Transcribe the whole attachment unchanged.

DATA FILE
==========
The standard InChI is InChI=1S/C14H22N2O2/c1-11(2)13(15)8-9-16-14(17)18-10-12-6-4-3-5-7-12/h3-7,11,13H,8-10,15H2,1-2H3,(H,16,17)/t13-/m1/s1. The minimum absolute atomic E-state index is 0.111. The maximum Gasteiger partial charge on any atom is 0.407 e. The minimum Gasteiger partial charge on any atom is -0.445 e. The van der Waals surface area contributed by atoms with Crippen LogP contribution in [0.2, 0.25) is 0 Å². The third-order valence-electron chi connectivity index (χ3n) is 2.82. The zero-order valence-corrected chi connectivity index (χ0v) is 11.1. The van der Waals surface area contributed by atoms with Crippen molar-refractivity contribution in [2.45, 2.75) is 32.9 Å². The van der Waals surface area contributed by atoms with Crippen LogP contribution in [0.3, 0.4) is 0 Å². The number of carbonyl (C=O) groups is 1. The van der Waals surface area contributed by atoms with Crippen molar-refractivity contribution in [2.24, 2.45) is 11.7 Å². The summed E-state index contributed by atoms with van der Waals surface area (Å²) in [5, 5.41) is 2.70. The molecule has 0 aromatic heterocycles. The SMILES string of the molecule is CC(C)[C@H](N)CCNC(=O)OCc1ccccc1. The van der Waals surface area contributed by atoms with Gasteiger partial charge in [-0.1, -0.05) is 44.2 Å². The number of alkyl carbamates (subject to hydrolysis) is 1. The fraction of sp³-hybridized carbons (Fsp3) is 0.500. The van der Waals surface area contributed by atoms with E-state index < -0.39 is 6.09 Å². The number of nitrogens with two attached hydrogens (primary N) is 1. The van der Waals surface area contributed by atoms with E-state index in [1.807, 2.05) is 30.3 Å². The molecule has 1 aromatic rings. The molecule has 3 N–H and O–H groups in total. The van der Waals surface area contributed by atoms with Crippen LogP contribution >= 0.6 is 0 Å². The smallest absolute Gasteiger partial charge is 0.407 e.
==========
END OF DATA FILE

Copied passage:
The standard InChI is InChI=1S/C14H22N2O2/c1-11(2)13(15)8-9-16-14(17)18-10-12-6-4-3-5-7-12/h3-7,11,13H,8-10,15H2,1-2H3,(H,16,17)/t13-/m1/s1. The minimum absolute atomic E-state index is 0.111. The maximum Gasteiger partial charge on any atom is 0.407 e. The minimum Gasteiger partial charge on any atom is -0.445 e. The van der Waals surface area contributed by atoms with Crippen LogP contribution in [0.2, 0.25) is 0 Å². The third-order valence-electron chi connectivity index (χ3n) is 2.82. The zero-order valence-corrected chi connectivity index (χ0v) is 11.1. The van der Waals surface area contributed by atoms with Crippen molar-refractivity contribution in [2.45, 2.75) is 32.9 Å². The van der Waals surface area contributed by atoms with Crippen LogP contribution in [0.3, 0.4) is 0 Å². The number of carbonyl (C=O) groups is 1. The van der Waals surface area contributed by atoms with Crippen molar-refractivity contribution in [2.24, 2.45) is 11.7 Å². The summed E-state index contributed by atoms with van der Waals surface area (Å²) in [5, 5.41) is 2.70. The molecule has 0 aromatic heterocycles. The SMILES string of the molecule is CC(C)[C@H](N)CCNC(=O)OCc1ccccc1. The van der Waals surface area contributed by atoms with Gasteiger partial charge in [-0.1, -0.05) is 44.2 Å². The number of alkyl carbamates (subject to hydrolysis) is 1. The fraction of sp³-hybridized carbons (Fsp3) is 0.500. The van der Waals surface area contributed by atoms with E-state index < -0.39 is 6.09 Å². The number of nitrogens with two attached hydrogens (primary N) is 1. The van der Waals surface area contributed by atoms with E-state index in [1.807, 2.05) is 30.3 Å². The molecule has 1 aromatic rings. The molecule has 3 N–H and O–H groups in total. The van der Waals surface area contributed by atoms with Crippen LogP contribution >= 0.6 is 0 Å². The smallest absolute Gasteiger partial charge is 0.407 e.